By: Andrew Brown, Manager, Industry Relations, FMI and Rick Stein , Vice President, Fresh Foods, FMI

Agriculture Technology

It is no secret that there are more and more of us on this planet every day. In fact, by the year 2030, there will be 8.6 billion of us. How will we feed a population that size on, a more crowded and hotter planet, with finite resources? The answer includes innovation in agricultural technology which is a necessity if our industry is to keep moving forward.

Recently, FMI’s Fresh Food Leadership Council (FFLC) hosted a panel with representatives from organizations on the leading edge of agricultural innovation. Neeru Ravi from Boston Consulting Group moderated the panel, which included:

  • Katie Seawell from Bowery Farming, which uses controlled environment farming (CEA).
  • Laurie Demeritt from The Hartman Group, who provided consumer insights.
  • Scott Tassani from Meati Foods, which produces alternative proteins from mushrooms and uses fermentation.
  • Kevin Benmoussa from Aleph Farms, a cell-cultured meat producer.
  • Sarah Evanega from Pairwise, which is using gene editing to optimize fruits and vegetables.

All the panelists brought forward thought-provoking points while simultaneously helping to educate attendees about the benefits of the products they represent, and what they mean to consumers and the industry. Here are a few important topics the group covered: 

The Environment Comes First  

Ravi pointed out that the industry has a transformative opportunity to adopt innovative technologies to minimize its carbon footprint. In fact, Boston Consulting Group research named alternative proteins as the most effective investment to achieve climate impact. Tassani offered that innovation in fresh produce is key for individual health, as well as the health of the planet and this aligns with the values of today’s consumers.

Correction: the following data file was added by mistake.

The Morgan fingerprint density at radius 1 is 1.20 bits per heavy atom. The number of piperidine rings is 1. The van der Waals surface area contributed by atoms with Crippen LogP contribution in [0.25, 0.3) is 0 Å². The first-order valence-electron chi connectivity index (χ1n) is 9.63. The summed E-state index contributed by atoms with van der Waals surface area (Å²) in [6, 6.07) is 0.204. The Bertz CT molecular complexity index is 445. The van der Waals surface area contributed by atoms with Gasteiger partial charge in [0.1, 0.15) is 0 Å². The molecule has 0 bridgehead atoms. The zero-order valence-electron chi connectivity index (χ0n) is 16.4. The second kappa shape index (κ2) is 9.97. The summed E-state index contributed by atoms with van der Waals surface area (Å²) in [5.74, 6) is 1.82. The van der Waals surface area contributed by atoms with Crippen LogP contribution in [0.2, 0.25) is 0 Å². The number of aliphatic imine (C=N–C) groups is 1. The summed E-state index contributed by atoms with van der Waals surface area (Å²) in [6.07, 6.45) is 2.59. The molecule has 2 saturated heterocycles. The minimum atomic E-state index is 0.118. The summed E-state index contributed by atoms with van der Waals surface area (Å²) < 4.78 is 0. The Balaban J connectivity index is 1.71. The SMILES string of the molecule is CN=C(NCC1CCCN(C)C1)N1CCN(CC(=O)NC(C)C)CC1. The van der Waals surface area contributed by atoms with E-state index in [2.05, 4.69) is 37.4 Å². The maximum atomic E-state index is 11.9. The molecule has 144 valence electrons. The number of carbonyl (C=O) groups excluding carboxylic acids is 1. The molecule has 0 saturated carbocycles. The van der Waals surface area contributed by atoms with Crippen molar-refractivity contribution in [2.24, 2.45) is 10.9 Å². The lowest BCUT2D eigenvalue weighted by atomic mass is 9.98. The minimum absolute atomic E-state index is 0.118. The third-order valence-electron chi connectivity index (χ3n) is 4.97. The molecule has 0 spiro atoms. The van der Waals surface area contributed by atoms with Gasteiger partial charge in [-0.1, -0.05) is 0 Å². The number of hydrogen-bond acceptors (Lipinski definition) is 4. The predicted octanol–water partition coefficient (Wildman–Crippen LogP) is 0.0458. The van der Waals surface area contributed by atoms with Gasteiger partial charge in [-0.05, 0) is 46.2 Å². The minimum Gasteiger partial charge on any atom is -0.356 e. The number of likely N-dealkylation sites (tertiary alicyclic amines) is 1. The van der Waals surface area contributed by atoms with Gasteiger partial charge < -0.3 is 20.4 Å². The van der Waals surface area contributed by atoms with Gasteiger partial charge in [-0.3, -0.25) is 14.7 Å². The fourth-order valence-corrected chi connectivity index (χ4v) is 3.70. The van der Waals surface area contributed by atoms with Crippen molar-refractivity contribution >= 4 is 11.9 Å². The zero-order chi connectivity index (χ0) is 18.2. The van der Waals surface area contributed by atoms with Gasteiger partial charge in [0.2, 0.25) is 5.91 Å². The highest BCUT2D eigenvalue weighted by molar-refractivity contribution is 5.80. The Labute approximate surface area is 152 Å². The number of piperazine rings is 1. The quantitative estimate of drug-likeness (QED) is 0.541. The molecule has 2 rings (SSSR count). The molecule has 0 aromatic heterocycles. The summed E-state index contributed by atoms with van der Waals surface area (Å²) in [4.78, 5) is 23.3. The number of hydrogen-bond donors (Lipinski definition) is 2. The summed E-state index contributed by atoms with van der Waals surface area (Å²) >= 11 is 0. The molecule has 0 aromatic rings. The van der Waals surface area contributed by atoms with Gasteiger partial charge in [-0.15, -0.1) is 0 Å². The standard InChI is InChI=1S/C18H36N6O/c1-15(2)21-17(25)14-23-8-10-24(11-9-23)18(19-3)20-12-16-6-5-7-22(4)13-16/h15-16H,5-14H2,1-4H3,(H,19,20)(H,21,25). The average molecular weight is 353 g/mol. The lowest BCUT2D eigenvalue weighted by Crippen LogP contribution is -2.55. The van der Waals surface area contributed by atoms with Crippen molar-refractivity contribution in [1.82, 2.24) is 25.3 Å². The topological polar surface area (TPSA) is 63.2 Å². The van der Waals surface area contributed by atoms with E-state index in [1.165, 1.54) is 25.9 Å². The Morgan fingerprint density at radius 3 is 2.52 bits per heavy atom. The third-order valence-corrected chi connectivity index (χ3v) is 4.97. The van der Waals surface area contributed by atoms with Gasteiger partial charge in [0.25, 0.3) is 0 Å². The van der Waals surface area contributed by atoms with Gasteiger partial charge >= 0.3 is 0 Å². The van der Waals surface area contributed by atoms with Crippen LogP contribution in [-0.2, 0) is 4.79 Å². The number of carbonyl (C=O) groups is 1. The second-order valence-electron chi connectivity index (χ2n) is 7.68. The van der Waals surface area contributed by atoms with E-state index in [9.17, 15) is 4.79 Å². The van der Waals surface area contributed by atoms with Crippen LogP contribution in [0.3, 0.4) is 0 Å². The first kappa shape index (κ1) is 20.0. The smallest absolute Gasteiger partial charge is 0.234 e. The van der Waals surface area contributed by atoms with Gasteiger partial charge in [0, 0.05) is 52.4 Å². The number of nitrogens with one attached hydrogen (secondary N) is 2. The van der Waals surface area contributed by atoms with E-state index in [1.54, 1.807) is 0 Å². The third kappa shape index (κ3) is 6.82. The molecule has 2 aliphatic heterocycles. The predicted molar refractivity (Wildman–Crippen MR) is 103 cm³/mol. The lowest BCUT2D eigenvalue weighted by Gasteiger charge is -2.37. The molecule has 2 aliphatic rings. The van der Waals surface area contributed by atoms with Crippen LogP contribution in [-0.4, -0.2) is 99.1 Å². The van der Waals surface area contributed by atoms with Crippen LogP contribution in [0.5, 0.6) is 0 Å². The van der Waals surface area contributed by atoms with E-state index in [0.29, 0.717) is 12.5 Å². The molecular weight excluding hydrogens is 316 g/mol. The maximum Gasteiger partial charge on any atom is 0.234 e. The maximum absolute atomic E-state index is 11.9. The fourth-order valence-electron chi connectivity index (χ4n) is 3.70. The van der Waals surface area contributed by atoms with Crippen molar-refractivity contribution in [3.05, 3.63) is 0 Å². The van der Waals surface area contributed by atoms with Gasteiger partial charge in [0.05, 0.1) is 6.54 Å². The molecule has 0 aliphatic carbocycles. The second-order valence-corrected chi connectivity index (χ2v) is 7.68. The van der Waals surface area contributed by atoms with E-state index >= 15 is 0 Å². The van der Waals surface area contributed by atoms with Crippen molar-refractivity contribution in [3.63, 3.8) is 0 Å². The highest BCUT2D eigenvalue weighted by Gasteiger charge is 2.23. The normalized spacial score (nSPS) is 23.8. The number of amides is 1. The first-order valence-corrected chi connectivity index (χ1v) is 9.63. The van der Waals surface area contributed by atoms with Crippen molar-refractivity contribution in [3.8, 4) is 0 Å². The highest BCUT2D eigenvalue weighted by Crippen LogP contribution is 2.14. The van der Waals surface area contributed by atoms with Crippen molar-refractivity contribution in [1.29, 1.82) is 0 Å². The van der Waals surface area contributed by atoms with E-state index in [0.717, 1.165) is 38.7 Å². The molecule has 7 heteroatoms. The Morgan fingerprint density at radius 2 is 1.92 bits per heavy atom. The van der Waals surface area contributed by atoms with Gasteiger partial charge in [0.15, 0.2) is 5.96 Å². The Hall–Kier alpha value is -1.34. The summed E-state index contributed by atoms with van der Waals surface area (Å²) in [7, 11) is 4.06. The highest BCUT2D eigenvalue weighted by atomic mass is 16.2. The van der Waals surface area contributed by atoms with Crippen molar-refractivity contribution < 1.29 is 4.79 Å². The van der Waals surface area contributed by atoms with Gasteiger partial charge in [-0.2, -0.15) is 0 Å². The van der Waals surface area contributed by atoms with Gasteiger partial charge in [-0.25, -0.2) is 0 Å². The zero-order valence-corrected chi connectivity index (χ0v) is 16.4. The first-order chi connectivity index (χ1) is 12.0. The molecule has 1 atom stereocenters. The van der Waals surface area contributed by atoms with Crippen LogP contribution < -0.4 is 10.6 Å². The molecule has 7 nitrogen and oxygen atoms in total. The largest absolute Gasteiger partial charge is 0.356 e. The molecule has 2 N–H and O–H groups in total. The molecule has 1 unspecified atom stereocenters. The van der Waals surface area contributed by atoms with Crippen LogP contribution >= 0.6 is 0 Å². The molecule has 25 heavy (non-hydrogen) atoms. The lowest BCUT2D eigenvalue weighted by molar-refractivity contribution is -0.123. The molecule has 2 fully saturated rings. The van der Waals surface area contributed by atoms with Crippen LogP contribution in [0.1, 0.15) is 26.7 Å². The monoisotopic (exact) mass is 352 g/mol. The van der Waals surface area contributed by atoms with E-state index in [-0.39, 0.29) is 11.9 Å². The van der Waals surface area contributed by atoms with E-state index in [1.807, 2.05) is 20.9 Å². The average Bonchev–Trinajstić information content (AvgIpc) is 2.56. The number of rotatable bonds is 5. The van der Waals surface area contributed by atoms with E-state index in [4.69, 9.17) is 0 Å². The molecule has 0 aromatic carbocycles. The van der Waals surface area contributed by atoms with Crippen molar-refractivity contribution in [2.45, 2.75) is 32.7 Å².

Consumer Buy-In Is Key

According to Evanega, 77% of Gen Z adults say they are likely to try food grown with technology. While Boston Consulting Group predicts eight percent of all the meat, seafood, eggs, and dairy eaten around the globe will be alternative by 2030. Demeritt from The Hartman Group points out that ethics and health are two key drivers for consumers, both of which are addressed by new technologies. Tassani also pointed out that these technologies solve a key consumer need for nutritious, clean, sustainable, delicious food options.

We’re Just Beginning

While agriculture technology is only in its initial phases, these products must be viewed by retailers as an integral part of their strategy. Retailers should not consider these products as novelties or as a specific SKU to grow sales in the near term, but instead, embrace them for the long term. That way everyone in the value chain, including the customer, benefits. Retailers are facing pressures to make sure every item in the department is driving positive results, but when it comes to agriculture technology items, perhaps there needs to be a longer runway to reach the ultimate success. It was suggested during the panel that retailers begin to create “Ag Tech Innovation” categories, to help educate the consumer on offerings available now and more to come in the future.

Want to learn more? FreshForward will be diving into Gen Z, ecommerce and meal planning at this year’s event.

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